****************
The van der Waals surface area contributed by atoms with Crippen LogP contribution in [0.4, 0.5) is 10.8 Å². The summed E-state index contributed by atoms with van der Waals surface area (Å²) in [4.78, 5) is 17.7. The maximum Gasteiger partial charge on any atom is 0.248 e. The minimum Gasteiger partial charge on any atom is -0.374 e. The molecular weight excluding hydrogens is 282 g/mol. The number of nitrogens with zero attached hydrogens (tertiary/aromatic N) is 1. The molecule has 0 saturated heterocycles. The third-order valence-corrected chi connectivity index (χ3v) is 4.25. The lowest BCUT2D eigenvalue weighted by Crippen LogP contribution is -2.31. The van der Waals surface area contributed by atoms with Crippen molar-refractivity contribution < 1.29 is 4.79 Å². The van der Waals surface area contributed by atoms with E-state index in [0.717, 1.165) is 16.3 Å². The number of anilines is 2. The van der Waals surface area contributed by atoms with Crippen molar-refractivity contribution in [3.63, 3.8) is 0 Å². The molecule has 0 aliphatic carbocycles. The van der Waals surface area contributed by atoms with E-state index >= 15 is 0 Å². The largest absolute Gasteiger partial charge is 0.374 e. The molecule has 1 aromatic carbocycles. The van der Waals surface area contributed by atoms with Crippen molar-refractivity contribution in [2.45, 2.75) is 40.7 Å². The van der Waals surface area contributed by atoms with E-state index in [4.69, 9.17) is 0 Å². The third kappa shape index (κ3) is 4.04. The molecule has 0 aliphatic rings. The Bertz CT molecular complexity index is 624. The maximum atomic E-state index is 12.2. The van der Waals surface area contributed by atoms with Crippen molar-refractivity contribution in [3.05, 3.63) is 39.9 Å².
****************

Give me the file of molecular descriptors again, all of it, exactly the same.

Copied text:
The van der Waals surface area contributed by atoms with Crippen LogP contribution in [0.4, 0.5) is 10.8 Å². The summed E-state index contributed by atoms with van der Waals surface area (Å²) in [4.78, 5) is 17.7. The maximum Gasteiger partial charge on any atom is 0.248 e. The minimum Gasteiger partial charge on any atom is -0.374 e. The molecular weight excluding hydrogens is 282 g/mol. The number of nitrogens with zero attached hydrogens (tertiary/aromatic N) is 1. The molecule has 0 saturated heterocycles. The third-order valence-corrected chi connectivity index (χ3v) is 4.25. The lowest BCUT2D eigenvalue weighted by Crippen LogP contribution is -2.31. The van der Waals surface area contributed by atoms with Crippen molar-refractivity contribution < 1.29 is 4.79 Å². The van der Waals surface area contributed by atoms with E-state index in [0.717, 1.165) is 16.3 Å². The number of anilines is 2. The van der Waals surface area contributed by atoms with Crippen molar-refractivity contribution in [3.63, 3.8) is 0 Å². The molecule has 0 aliphatic carbocycles. The van der Waals surface area contributed by atoms with E-state index >= 15 is 0 Å². The largest absolute Gasteiger partial charge is 0.374 e. The molecule has 1 aromatic carbocycles. The van der Waals surface area contributed by atoms with Crippen molar-refractivity contribution in [2.45, 2.75) is 40.7 Å². The van der Waals surface area contributed by atoms with E-state index in [4.69, 9.17) is 0 Å². The third kappa shape index (κ3) is 4.04. The molecule has 0 aliphatic rings. The Bertz CT molecular complexity index is 624. The maximum atomic E-state index is 12.2. The van der Waals surface area contributed by atoms with Crippen molar-refractivity contribution in [3.05, 3.63) is 39.9 Å².